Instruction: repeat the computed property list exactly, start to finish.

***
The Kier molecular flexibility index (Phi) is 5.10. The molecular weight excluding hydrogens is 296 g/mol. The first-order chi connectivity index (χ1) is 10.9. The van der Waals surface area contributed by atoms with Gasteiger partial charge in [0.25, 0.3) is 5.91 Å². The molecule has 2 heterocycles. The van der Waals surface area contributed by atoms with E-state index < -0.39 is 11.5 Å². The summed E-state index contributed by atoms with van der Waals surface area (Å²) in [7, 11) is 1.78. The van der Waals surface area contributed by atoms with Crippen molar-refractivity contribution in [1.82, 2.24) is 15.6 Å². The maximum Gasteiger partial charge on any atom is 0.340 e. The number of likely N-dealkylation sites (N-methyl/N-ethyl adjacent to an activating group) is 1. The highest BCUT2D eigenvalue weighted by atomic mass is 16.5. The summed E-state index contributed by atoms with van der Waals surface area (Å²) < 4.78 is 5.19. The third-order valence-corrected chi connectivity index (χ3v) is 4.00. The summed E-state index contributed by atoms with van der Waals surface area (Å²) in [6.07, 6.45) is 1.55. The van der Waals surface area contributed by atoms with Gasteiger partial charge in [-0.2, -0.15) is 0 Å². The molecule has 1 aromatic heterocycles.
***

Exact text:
The Kier molecular flexibility index (Phi) is 5.10. The molecular weight excluding hydrogens is 296 g/mol. The first-order chi connectivity index (χ1) is 10.9. The van der Waals surface area contributed by atoms with Gasteiger partial charge in [0.25, 0.3) is 5.91 Å². The molecule has 2 heterocycles. The van der Waals surface area contributed by atoms with E-state index < -0.39 is 11.5 Å². The summed E-state index contributed by atoms with van der Waals surface area (Å²) in [7, 11) is 1.78. The van der Waals surface area contributed by atoms with Crippen molar-refractivity contribution in [1.82, 2.24) is 15.6 Å². The maximum Gasteiger partial charge on any atom is 0.340 e. The number of likely N-dealkylation sites (N-methyl/N-ethyl adjacent to an activating group) is 1. The highest BCUT2D eigenvalue weighted by atomic mass is 16.5. The summed E-state index contributed by atoms with van der Waals surface area (Å²) < 4.78 is 5.19. The third-order valence-corrected chi connectivity index (χ3v) is 4.00. The summed E-state index contributed by atoms with van der Waals surface area (Å²) in [6.07, 6.45) is 1.55. The van der Waals surface area contributed by atoms with Gasteiger partial charge in [-0.2, -0.15) is 0 Å². The molecule has 1 aromatic heterocycles.